Many Office users rely so much on Outlook, it’s their most-used application by far. Over the years, numerous other apps – such as Yammer, Slack or Teams – have presented other ways to collaborate and communicate yet with billions of messages being sent every day, email just doesn’t seem to slow down.
The bones of the current Windows release of Outlook date back to Outlook 97, with some dialogs and settings having changed little since even if the main UI has been refreshed over the years. One recent change was the further evolution of Outlook 2003’s “Wunderbar”, the menu on the bottom left of the main Outlook window that switched views between mail, calendar, tasks etc (yes, it really was called that internally – look in the Registry).
By Outlook 2016, the navigation bar had collapsed into a series of icons along the bottom, which did the same thing but took up less screen real estate. It’s long been possible to use keyboard shortcuts to jump between the options on the navigation bar – CTRL+1 will go to the 1st one (usually Mail), CTRL+2 to the second and so on. You can reorder the options on the bar if you like, so CTRL+1 could be Calendar if that’s what’s most important to you.
Other apps can be pinned to the new bar, too – including things like the Org Explorer, which presents a much more graphical way of looking at the org chart than the old Address Book in Outlook.
Moving these icons to the side of the screen might help organize screen real estate; another option would be to collapse the Ribbon, so you only see the many icons and options along the top of Outlook, when you need to use them.
You could try Simplified Ribbon to reduce the size and hide some of the more esoteric functions.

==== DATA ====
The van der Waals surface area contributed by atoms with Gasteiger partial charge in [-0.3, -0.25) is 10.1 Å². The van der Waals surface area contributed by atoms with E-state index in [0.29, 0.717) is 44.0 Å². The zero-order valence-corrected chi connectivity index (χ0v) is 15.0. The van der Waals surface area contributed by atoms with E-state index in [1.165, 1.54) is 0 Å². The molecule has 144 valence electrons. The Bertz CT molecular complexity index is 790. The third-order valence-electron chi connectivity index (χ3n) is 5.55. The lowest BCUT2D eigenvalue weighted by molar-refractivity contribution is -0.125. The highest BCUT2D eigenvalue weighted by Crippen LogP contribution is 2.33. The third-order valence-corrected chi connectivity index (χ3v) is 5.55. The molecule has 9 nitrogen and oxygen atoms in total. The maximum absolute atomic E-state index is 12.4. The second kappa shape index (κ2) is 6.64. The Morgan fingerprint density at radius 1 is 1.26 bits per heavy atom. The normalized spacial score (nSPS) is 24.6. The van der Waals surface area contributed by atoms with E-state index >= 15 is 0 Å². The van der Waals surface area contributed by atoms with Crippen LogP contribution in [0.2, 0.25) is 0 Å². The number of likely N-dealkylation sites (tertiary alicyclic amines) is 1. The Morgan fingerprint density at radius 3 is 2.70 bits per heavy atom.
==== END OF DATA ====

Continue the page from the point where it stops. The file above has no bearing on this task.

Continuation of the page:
Show tabs only reverts to a simple menu bar, and when you click on one of the options, the ribbon for that tab is displayed. You can toggle easily between Tabs Only and the full ribbon by pressing CTRL+F1. There are loads of other shortcuts for Outlook though some are a little obscure.
If you need to search your mailbox while in full-screen, press ALT to temporarily display the ribbon, and look for the highlighted keys that can jump to specific tab or function.
As regular readers know, ToW is often peppered with funny/stupid/obscure links to web content (videos especially). As it happens, one of the most commented (and most obscure) was a link to a Tenpole Tudor video called Wunderbar, back in ToW #227, referring to a feature in Outlook of the same name.
Which serves nothing more than a neat segue to this week’s topic – the wonderful Wunderlist. After being acquired by Microsoft in mid-2015, the Wunderlist product is still looking refreshingly independent and has a engendered a particular love from its avid users. And it’s available on lots of platforms too. And it’s basically free.
Wunderlist Pro costs $5 a month and includes a bunch of extra features, like micro-manager subdivision and infinite assignment of tasks, custom background creation, etc, and your profile pic will have this fetching head ornament as a memento.
Now, most of what you can do with Wunderlist could also be done with Outlook (either natively or through addins from other providers) but aficionados will wax on about how much slicker or easier Wunderlist is. As usual with these things, it’s all about putting the theories you already know into practice, and seeing how the tools suit your own way of working.
Things Wunderlist is great at:
And now, there’s even an Outlook addin for Wunderlist, most commonly available through Office365 or Outlook.com. The addin can be used either in Outlook online in a browser, or in the desktop client, and adds a Wunderlist menu to the home tab, so you can very quickly create list items from within email.
It’s really easy to set reminders too – possibly even quicker than flagging an item in Outlook and setting a time to remind you by; with the added benefit that Wunderlist reminders show up in Action Center and you’ll also get an email when the action is due, so if you’re a habitual inbox junkie who finds it hard to use a separate task list, then somewhat perversely, Wunderlist might actually help you take your eyes out of the in-tray and remember to look at other things along the way.